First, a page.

Belle's last healthy season had a WARP3 score of 10.3...I'd say he could keep on hitting after his peak, since it was his age 32 season.

6. Is he the very best baseball player in history who is not in the Hall of Fame?

No, Blyleven and Santo are not in, but I blame that more on the BBWAA and the Veteran's Committee than I do on Albert Belle.

7. Are most players who have comparable statistics in the Hall of Fame?

Manny Ramirez (922)
Juan Gonzalez (900)
Jim Thome (877)
Moises Alou (873)
Dick Allen (867)
Hank Greenberg (859) *
Rocky Colavito (852)
Ralph Kiner (851) *
Jim Edmonds (849)
Frank Howard (848)

Greenberg and Kiner are in the Hall, Manny Ramirez is on his way, as is Jim Edmonds. Jim Thome might make a case for himself if he rebounds, and we all know the Dick Allen story.

8. Do the player's numbers meet Hall of Fame standards?

In only an 11 year span (that is really only 9 seasons) Belle accumulated enough to just miss out on Hall inclusion. But since it was due to injury, I guess we can give this question a yes.

9. Is there any evidence to suggest that the player was significantly better or worse than is suggested by his statistics?

None that I have heard or can think of. Bill James says he was an underated base stealer who was rarely caught, and his success rate for almost killing Fernando Vina's is 100%. Just kidding of course.

10. Is he the best player at his position who is eligible for the Hall of Fame?

Minnie Minoso, Frank Howard, Charlie Keller, and Tim Raines are not in the Hall of Fame yet, and are all ranked higher. Tim Raines is going on the ballot soon though.

11. How many MVP-type seasons did he have? Did he ever win an MVP award? If not, how many times was he close?

Basically his whole peak was full of "MVP-type" seasons, but in 1995 he was screwed over. Take a look at this:

1995 Vaughn 7.3 WARP3, .300/.388/.575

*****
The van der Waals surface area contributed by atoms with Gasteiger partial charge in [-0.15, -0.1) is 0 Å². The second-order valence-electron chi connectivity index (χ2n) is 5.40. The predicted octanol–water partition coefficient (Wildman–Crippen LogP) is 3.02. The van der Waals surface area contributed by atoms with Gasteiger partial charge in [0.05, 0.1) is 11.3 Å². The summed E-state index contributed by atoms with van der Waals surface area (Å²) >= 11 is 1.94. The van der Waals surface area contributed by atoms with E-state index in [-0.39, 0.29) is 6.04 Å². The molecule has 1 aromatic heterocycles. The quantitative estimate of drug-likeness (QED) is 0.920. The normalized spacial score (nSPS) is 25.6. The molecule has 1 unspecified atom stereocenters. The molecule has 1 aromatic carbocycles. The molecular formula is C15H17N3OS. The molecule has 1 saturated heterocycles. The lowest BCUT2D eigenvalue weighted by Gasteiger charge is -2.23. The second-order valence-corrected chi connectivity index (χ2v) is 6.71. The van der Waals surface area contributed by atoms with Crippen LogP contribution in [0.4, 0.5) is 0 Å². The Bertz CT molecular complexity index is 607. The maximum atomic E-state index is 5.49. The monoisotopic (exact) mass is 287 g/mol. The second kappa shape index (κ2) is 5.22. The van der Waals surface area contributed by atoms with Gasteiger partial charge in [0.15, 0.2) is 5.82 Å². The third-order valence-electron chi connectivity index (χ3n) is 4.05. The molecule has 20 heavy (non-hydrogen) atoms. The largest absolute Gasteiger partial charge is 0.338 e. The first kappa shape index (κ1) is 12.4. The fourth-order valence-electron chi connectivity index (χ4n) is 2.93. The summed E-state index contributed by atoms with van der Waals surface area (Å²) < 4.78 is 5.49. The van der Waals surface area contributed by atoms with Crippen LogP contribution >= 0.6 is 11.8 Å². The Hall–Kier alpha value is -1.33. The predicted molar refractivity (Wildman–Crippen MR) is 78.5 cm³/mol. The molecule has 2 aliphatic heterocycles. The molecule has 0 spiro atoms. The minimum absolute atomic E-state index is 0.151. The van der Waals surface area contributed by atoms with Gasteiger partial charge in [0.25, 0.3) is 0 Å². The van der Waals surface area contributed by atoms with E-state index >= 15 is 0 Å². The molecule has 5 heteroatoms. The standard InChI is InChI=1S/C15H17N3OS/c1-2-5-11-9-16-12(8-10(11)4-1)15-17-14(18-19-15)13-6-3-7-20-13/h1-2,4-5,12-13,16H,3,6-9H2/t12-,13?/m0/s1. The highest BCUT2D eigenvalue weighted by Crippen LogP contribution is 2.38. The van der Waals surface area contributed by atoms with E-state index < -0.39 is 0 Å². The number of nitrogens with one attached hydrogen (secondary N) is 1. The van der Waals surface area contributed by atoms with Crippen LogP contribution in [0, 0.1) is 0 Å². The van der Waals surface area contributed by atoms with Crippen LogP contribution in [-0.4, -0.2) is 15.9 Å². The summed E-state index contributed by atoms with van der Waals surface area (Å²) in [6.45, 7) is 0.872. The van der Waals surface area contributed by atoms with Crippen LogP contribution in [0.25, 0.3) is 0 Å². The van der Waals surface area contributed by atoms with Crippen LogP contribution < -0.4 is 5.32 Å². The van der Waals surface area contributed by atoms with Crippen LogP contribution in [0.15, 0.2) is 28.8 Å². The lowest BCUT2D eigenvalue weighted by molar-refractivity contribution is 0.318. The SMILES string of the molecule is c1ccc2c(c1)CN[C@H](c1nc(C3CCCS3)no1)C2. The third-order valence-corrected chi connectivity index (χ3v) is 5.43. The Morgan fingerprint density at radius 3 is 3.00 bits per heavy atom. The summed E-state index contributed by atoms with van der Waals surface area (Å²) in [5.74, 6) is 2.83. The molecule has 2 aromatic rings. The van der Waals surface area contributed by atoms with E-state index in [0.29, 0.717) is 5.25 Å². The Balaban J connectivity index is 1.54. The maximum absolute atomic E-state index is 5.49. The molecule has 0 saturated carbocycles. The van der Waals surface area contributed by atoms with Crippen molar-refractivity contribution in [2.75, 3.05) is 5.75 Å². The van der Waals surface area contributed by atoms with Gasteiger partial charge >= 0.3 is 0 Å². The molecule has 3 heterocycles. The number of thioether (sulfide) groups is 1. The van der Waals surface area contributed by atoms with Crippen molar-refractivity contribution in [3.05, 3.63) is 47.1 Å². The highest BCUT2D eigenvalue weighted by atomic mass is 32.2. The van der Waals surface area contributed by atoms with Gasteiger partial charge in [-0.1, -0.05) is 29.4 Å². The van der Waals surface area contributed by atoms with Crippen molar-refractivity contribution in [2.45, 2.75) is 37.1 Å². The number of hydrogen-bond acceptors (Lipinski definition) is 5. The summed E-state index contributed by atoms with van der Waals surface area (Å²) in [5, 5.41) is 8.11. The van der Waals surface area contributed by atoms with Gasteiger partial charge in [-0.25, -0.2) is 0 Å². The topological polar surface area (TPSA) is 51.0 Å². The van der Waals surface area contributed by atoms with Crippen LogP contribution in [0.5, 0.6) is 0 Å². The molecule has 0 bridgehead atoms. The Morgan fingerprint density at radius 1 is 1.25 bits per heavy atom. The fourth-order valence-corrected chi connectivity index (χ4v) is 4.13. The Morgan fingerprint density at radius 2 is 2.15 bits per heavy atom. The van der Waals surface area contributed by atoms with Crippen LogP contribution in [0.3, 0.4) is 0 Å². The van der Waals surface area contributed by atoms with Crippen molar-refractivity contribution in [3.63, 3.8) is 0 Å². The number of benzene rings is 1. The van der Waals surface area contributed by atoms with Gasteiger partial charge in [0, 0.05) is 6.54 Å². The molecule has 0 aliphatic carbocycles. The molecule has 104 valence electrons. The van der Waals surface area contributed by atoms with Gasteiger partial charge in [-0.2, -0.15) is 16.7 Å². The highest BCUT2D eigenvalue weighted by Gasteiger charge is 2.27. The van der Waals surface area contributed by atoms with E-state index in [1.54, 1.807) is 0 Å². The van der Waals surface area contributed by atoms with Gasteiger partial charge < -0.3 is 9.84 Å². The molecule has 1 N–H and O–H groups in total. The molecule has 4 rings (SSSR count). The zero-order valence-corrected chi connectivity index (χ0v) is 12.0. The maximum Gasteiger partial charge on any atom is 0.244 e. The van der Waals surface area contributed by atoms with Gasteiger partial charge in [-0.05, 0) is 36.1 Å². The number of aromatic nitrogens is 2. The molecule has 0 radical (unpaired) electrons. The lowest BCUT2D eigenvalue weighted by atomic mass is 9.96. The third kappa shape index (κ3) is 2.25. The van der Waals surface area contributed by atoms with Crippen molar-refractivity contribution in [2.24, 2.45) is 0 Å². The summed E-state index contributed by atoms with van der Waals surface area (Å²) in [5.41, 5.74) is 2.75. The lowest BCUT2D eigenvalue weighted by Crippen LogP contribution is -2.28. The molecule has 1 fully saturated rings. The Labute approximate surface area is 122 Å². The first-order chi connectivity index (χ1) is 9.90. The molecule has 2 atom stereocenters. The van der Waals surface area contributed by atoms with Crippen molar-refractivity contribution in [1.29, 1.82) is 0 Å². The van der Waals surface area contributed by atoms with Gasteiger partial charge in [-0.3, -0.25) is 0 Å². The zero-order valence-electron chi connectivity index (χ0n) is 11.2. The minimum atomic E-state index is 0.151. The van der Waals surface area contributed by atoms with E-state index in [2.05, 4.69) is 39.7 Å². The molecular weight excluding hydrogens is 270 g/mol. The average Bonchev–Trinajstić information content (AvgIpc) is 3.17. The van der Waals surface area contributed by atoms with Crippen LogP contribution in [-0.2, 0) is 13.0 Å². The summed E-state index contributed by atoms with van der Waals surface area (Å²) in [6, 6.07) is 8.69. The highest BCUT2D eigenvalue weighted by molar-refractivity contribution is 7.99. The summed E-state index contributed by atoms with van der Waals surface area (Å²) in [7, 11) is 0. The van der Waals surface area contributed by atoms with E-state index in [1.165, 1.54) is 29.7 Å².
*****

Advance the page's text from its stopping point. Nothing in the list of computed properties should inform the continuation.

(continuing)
1995 Belle 13.4 WARP3, .317/.401/.690

Not even close. Not to mention Belle hit 50 homeruns and 50 doubles in the same season while walking 73 times. SecAvg: .513...

12. How many All-Star-type seasons did he have? How many All-Star games did he play in? Did most of the players who played in this many All-Star games go into the Hall of Fame?

6 seasons deserved, 5 seasons earned. Thanks to Doug at Westwood Blues, I got this:

Hall of Famers typically play in more than six All-Star games, although Willie McCovey was only a six-time All-Star.

Since Ken Harvey has made the all-star team, I hereby disregard it as important. I do not mean that I feel that we should disregard the importance of all-star appearances for the sake of Albert Belle's inclusion into Cooperstown, I just want to make it known how I feel about all-star appearances determining the inclusion of a player in general. So for the purposes of this test, Belle fails this particular item.

13. If this man were the best player on his team, would it be likely that the team could win the pennant?

Yeah, that was the case in two years in Cleveland. If Chicago had more to their team than simply Belle and a few other hitters (Doug Drabek and Danny Darwin in the rotation is good, until you realize its 1997) they might have done something. The team ERA for 1997 was 4.74 (93 ERA+) and in 1998 it was 5.24 (87 ERA+). Not Belle's fault.

14. What impact did the player have on baseball history? Was he responsible for any rule changes? Did he introduce any new equipment? Did he change the game in any way?

Second basemen started to wear suits of armor in games against Belle. Second basemen were allowed to cary mace to spray at Belle. Besides being an amazing hitter, Belle did nothing much for the history of baseball. We'd talk about him as one of the greats 20 years from now when everyone forgot he was disliked and simply took a look at his numbers though.

15. Did the player uphold the standards of sportsmanship and character that the Hall of Fame, in its written guidelines, instructs us to consider?

Let's try to find ten good things to say about Albert Belle:

  1. As far as we know, he's never killed anyone.
  2. He is handsome, and built like a God.
  3. He played every game.
  4. He has never appeared on the Jerry Springer show.
  5. He was an underrated baserunner who was rarely caught stealing.
  6. He hasn't been arrested in several years.
  7. He is very bright.
  8. He works hard.
  9. He has never spoken favorably about Adolf Hitler, Saddam Hussein, or any other foreign madman.
  10. The man could hit.

That is taken straight from Belle's inclusion among the top 100 leftfielders from The New Bill James Historical Abstract.

Based on his DT Card scores, the fact that Puckett was let in with a shortened career that may not even be as good as Belle's, and the fact that he passes the Keltner test (even with some personality traits the media detests) gives him the A-Ok to enter the hallowed Halls of Cooperstown. Of course, this is probably why I'll never be given a vote.